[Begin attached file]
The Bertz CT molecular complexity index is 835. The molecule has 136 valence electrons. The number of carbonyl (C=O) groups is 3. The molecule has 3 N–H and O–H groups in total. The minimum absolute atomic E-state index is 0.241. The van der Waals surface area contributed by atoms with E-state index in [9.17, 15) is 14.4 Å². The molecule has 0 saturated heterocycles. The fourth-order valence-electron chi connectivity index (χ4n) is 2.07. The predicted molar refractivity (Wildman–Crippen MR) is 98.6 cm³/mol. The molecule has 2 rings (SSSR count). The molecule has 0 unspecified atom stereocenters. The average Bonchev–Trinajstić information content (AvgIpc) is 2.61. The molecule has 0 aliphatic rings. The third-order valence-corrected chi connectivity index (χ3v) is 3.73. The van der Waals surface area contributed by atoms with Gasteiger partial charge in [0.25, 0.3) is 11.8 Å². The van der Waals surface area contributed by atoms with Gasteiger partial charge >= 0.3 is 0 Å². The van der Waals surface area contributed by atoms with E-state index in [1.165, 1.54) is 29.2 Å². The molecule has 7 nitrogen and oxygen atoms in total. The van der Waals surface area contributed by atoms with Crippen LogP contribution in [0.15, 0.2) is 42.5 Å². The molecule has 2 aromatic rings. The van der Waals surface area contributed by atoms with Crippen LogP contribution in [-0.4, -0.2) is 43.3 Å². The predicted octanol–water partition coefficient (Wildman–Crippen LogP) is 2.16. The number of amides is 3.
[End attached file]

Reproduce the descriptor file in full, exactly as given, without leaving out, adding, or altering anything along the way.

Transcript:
The Bertz CT molecular complexity index is 835. The molecule has 136 valence electrons. The number of carbonyl (C=O) groups is 3. The molecule has 3 N–H and O–H groups in total. The minimum absolute atomic E-state index is 0.241. The van der Waals surface area contributed by atoms with E-state index in [9.17, 15) is 14.4 Å². The molecule has 0 saturated heterocycles. The fourth-order valence-electron chi connectivity index (χ4n) is 2.07. The predicted molar refractivity (Wildman–Crippen MR) is 98.6 cm³/mol. The molecule has 2 rings (SSSR count). The molecule has 0 unspecified atom stereocenters. The average Bonchev–Trinajstić information content (AvgIpc) is 2.61. The molecule has 0 aliphatic rings. The third-order valence-corrected chi connectivity index (χ3v) is 3.73. The van der Waals surface area contributed by atoms with Gasteiger partial charge in [0.25, 0.3) is 11.8 Å². The van der Waals surface area contributed by atoms with Gasteiger partial charge >= 0.3 is 0 Å². The van der Waals surface area contributed by atoms with E-state index in [1.165, 1.54) is 29.2 Å². The molecule has 7 nitrogen and oxygen atoms in total. The van der Waals surface area contributed by atoms with Crippen LogP contribution in [0.15, 0.2) is 42.5 Å². The molecule has 2 aromatic rings. The van der Waals surface area contributed by atoms with Crippen LogP contribution in [-0.4, -0.2) is 43.3 Å². The predicted octanol–water partition coefficient (Wildman–Crippen LogP) is 2.16. The number of amides is 3.